Sub Editor of Naked Politics
In the final week of America’s typically braggadocious “most important vote in the universe ever”, in which they look forward to replacing the coolest president in living memory with either a racist sexual predator or a corrupt imperialist sociopath, the result of our own little plebiscite is under threat of being subverted by career politicians that refuse to accept the will of the people. Western democracy is on the ropes, as a groundswell of discontent is directed towards the political elite. The mounting paranoia amongst Brexiteers is that the EU is akin to the Hotel California; we can check out but never leave!
A High Court ruling on Thursday established that a parliamentary vote must take place before the government will be permitted to carry out the instruction that we, the people, issued five months ago. Despite a clear commitment in the pre-referendum literature that “This is your decision. The Government will implement what you decide” it seems that they failed to make sure that they actually had the power to do so. That £9.3m promise was defended on the basis that it was a formal government statement rather than a campaigning tool. It’s nice to know that we were lied to in an official capacity rather than just on the side of a bus!
Theresa May will appeal the decision in the Supreme Court, hoping that they recognise that leaving the EU is an international matter and therefore reserved for the government rather than Parliament. A precedent that has applied for every treaty that has involved “more Europe” so failing to apply the same on the way out seems inconsistent to say the least.
Jeremy Corbyn has followed Nicola Sturgeon and Tim Farron in announcing that their parties will seek to hold the government to ransom by refusing to vote in favour of triggering article 50, until they agree to weaken our negotiating position, by declaring their hand before discussions even commence. An embarrassingly vacuous stipulation given the temerity with which the intelligence of 17.4 million independence-craving Britons was questioned in the aftermath of the vote. Perhaps if such a clear advantage can be surrendered, the eventual deal will be disappointing enough for remain campaigners to crow “I told you so”; but does this vindication-seeking motivation really justify their attempts to sabotage British interests?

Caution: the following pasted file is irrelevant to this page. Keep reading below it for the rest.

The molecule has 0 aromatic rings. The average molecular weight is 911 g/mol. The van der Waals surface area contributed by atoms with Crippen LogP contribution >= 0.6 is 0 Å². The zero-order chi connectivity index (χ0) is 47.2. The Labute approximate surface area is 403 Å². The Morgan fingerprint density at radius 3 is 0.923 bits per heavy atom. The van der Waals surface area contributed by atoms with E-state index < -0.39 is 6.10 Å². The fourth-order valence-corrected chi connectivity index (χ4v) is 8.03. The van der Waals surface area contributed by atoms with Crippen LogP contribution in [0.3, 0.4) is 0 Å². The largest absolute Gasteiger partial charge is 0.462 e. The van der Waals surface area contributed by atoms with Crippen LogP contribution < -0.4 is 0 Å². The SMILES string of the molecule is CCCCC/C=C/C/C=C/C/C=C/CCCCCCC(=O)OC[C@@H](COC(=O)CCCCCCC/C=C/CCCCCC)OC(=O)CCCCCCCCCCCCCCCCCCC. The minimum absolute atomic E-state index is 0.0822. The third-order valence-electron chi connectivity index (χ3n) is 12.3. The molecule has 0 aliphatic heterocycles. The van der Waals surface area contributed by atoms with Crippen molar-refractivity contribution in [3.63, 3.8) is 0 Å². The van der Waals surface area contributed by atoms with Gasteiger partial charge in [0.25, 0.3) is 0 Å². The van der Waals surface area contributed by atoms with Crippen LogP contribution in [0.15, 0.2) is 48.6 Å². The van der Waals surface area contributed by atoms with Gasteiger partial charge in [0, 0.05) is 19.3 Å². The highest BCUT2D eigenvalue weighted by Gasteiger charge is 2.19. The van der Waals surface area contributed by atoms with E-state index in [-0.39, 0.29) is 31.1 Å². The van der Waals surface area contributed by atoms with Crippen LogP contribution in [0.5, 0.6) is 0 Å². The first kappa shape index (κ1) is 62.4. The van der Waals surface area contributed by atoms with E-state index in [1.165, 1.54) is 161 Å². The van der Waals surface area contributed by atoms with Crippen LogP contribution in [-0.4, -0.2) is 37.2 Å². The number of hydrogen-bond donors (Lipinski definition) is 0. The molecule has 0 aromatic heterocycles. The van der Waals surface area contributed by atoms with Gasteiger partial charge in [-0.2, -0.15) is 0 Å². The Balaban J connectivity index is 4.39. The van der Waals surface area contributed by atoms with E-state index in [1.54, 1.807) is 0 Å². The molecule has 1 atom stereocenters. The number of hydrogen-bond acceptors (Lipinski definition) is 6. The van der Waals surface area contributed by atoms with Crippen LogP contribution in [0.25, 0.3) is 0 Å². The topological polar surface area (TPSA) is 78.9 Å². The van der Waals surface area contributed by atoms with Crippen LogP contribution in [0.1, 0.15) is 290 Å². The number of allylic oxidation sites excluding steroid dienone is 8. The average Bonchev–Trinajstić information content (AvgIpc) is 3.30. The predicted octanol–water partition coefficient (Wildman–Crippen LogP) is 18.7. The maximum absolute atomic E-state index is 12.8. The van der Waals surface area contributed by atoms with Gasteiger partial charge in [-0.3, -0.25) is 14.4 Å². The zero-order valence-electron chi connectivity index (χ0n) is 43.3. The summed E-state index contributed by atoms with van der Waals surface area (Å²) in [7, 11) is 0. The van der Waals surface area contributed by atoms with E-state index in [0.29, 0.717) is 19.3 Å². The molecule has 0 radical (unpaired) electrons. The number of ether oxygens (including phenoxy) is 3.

Many of them represent constituencies that voted to remain, which arguably warrants their approach. Or at least, it would do, if they weren’t being so intellectually dishonest. Championing the same Parliamentary sovereignty that they were happy to surrender before the vote, they disingenuously begin every sentence by claiming to “respect the result”, then follow up with thinly veiled calls for a faux Brexit that retains our membership of the EU in all but name. The proposed “soft Brexit” constitutes remaining constrained by the Single Market, having no control over our borders, signing up to rules that we would no longer have a say in and presumably still making some form of financial contribution. A worst of all worlds outcome that achieves nothing other than an effective reversal of the referendum result.
They arrogantly dismiss leave voters’ opinions because, “they didn’t know what they were voting for”. A particularly condescending stance considering that Cameron, Osbourne, Clegg, both Johnsons, Stuart, Leadsom, Gove, Farage…etc. were all unequivocal that a vote to leave the EU was a vote to leave the Single Market and “take back control” of our sovereignty and therefore immigration policy. Unless 52% of the country slipped into a coma for the first three weeks of June, it seems a little far-fetched to suggest that they were all uninformed on the matter.
Even more insulting, are those that make the same arguments while professing to represent their pro-Brexit constituents. Ed Miliband, for example, is the MP for Doncaster North, where more than two thirds voted ‘leave’ yet he is among the group that seeks to undermine the Brexit process. Like many politicians in stronghold constituencies, he was parachuted in despite having little or no connection to the area. These electoral deserts require no attention to be retained by incumbent parties and the residents within them justifiably feel that they have been abandoned by “the establishment”. Their distrust should surprise no one; nor should the frustration that some express, as the first meaningful vote that they have ever cast, could potentially be thwarted.
Is there really any danger of article 50 not being triggered though? Twice as many constituencies came out in favour of ‘leave’ than ‘remain’, so a significant number of remain-leaning MPs would need to summon the bravery to betray their own electors. The government must know that. So, what is stopping them from posing the question to parliament? And here’s the rub. The real issue is not those that have voters to answer to, but those that do not. Ironically, our attempts to escape from one set of unelected bureaucrats could be both delayed and weakened by another of the home-grown variety; the House of Lords. Jacob Rees-Mogg has suggested that May could “do a Lloyd George” by stuffing the Lords with a thousand new Brexit-supporting peers. Perhaps the impending constitutional crisis can be averted by the Supreme Court next month; but as my faith in Western democracy wanes, I’ll not be holding my breath!